Link to language page: http://www.glenbow.org/blackfoot/teacher_toolkit/english/culture/language.htm

Title: Ninastako cultural centre
Description: The Ninastako cultural centre is located on the Blood reserve (Standoff, AB). It was originally a school that was created to advocate the teaching of the Blackfoot language. Their mission statement is a commitment towards “protection, preservation, promotion and strengthening of our First Nations’ cultures, heritages, wellness and language by ensuring necessary resources, support and strategies” (Ninastako Cultural Centre, 2016). They achieve their goals with programs such as storytelling by elders, cultural sessions in the community, and cultural activities and camps. On their website, they have a Learning Resources tab on the dropdown menu. If you click on it you will see another link titled Ninastako Blackfoot Learning Resource Library. This is a page that is dedicated to teaching and learning the Blackfoot language. It is not a free program (costs $10.00), but with the program you receive conversational Blackfoot learning tools, quizzes, and Blackfoot legend downloads for one year.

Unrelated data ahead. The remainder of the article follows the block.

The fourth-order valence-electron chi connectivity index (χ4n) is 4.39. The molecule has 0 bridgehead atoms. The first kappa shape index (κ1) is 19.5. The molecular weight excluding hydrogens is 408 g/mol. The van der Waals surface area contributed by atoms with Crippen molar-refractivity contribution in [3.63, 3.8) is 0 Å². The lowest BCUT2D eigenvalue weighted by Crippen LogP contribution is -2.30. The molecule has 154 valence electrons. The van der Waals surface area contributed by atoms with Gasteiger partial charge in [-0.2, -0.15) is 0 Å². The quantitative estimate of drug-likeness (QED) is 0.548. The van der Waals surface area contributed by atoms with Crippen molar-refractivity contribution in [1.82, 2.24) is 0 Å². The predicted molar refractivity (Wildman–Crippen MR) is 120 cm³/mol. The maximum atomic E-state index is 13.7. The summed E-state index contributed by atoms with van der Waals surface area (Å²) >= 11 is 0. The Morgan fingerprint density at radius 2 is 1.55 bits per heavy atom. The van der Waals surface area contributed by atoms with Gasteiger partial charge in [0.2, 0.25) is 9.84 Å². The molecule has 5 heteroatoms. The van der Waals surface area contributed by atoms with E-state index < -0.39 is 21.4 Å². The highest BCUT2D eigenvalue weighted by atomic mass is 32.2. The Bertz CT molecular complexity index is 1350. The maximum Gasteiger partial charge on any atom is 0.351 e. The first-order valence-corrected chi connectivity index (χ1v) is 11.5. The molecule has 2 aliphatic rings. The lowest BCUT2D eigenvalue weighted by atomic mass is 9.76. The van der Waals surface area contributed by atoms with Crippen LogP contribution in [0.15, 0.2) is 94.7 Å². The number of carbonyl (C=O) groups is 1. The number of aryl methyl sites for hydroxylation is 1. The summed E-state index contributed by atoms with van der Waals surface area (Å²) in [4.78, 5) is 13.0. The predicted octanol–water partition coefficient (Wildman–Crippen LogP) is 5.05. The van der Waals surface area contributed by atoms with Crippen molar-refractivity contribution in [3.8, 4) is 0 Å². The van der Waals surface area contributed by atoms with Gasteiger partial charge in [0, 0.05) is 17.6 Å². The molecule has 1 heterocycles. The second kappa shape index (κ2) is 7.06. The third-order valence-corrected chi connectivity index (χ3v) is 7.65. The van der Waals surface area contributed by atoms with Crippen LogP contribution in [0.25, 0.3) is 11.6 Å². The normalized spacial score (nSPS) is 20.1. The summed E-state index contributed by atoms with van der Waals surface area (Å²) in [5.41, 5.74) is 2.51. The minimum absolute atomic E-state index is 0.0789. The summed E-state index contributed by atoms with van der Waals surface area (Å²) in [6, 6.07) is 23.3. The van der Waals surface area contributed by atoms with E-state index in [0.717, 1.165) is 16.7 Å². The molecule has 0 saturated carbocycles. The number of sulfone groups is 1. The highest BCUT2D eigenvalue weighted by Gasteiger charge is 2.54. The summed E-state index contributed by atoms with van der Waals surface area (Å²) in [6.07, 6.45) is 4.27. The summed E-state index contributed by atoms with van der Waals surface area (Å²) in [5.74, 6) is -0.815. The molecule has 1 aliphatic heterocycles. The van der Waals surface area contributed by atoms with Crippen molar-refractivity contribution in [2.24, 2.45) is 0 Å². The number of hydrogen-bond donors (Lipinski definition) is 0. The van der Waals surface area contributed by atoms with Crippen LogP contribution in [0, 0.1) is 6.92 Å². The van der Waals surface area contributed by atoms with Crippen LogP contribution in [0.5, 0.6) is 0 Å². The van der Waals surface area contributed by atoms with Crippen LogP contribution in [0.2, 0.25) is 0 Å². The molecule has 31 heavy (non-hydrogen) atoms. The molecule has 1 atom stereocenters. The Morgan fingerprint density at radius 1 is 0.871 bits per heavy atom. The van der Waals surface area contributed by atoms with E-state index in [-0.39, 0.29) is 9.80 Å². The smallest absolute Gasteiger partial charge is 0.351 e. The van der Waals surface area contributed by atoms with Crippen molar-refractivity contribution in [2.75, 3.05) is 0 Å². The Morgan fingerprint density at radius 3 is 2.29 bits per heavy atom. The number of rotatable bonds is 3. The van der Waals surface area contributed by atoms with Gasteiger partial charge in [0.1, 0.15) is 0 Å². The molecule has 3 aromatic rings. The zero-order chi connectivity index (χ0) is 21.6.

Website homepage: http://ninastako.ca/
Link to language page: http://ninastako.ca/ninastako-blackfoot-learning-resource-library/resources-for-learners-instructors/

Title: Piikani Paitapiisin (developed by Native Teaching Aids)
Description: This website was developed by Native Teaching Aids (Rebecca Goff) in partnership with the Blackfoot Community College in Montana. The website offers greetings with audio in Blackfoot, a dictionary, and lessons and modules for language acquisition which are well developed and have great graphics. There are also external links to other Blackfoot information and history (such as a tour map).
Website: http://piikanipaitapiisin.com/

Title: Urban society for Aboriginal youth
Description: This is a non-profit organization in Calgary, AB. It was established to promote Aboriginal youth living in urban centers to be successful. One of the programs they offer are small Blackfoot seminars in which you can learn the language. There are two introductory courses that you can partake in by becoming a registered user and it is a free service.
Link to language program: http://www.usay.ca/services

(This page prepared by Janine Jackson, June 21, 2016)

(Updated by Mahaliah Peddle, June 15, 2017)